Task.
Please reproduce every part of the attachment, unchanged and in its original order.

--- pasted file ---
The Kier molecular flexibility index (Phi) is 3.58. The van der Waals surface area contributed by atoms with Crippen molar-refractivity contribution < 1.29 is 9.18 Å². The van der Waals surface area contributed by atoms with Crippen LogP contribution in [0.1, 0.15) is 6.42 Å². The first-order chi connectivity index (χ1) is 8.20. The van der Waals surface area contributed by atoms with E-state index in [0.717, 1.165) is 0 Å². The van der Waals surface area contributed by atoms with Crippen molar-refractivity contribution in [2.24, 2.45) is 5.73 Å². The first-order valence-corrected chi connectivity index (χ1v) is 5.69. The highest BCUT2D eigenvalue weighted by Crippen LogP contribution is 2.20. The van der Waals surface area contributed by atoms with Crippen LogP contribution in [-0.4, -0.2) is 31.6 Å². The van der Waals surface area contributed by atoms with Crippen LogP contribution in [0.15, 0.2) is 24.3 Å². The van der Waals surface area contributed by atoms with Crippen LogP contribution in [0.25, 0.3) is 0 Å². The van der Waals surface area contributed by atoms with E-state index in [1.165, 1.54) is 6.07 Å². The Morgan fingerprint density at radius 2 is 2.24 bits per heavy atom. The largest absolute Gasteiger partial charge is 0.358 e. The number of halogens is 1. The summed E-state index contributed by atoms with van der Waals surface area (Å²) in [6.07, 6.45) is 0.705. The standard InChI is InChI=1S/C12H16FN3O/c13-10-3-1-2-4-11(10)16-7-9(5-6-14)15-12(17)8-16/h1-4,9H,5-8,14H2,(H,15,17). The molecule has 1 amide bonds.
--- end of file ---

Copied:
The Kier molecular flexibility index (Phi) is 3.58. The van der Waals surface area contributed by atoms with Crippen molar-refractivity contribution < 1.29 is 9.18 Å². The van der Waals surface area contributed by atoms with Crippen LogP contribution in [0.1, 0.15) is 6.42 Å². The first-order chi connectivity index (χ1) is 8.20. The van der Waals surface area contributed by atoms with E-state index in [0.717, 1.165) is 0 Å². The van der Waals surface area contributed by atoms with Crippen molar-refractivity contribution in [2.24, 2.45) is 5.73 Å². The first-order valence-corrected chi connectivity index (χ1v) is 5.69. The highest BCUT2D eigenvalue weighted by Crippen LogP contribution is 2.20. The van der Waals surface area contributed by atoms with Crippen LogP contribution in [-0.4, -0.2) is 31.6 Å². The van der Waals surface area contributed by atoms with Crippen LogP contribution in [0.15, 0.2) is 24.3 Å². The van der Waals surface area contributed by atoms with Crippen LogP contribution in [0.25, 0.3) is 0 Å². The van der Waals surface area contributed by atoms with E-state index in [1.165, 1.54) is 6.07 Å². The Morgan fingerprint density at radius 2 is 2.24 bits per heavy atom. The largest absolute Gasteiger partial charge is 0.358 e. The number of halogens is 1. The summed E-state index contributed by atoms with van der Waals surface area (Å²) in [6.07, 6.45) is 0.705. The standard InChI is InChI=1S/C12H16FN3O/c13-10-3-1-2-4-11(10)16-7-9(5-6-14)15-12(17)8-16/h1-4,9H,5-8,14H2,(H,15,17). The molecule has 1 amide bonds.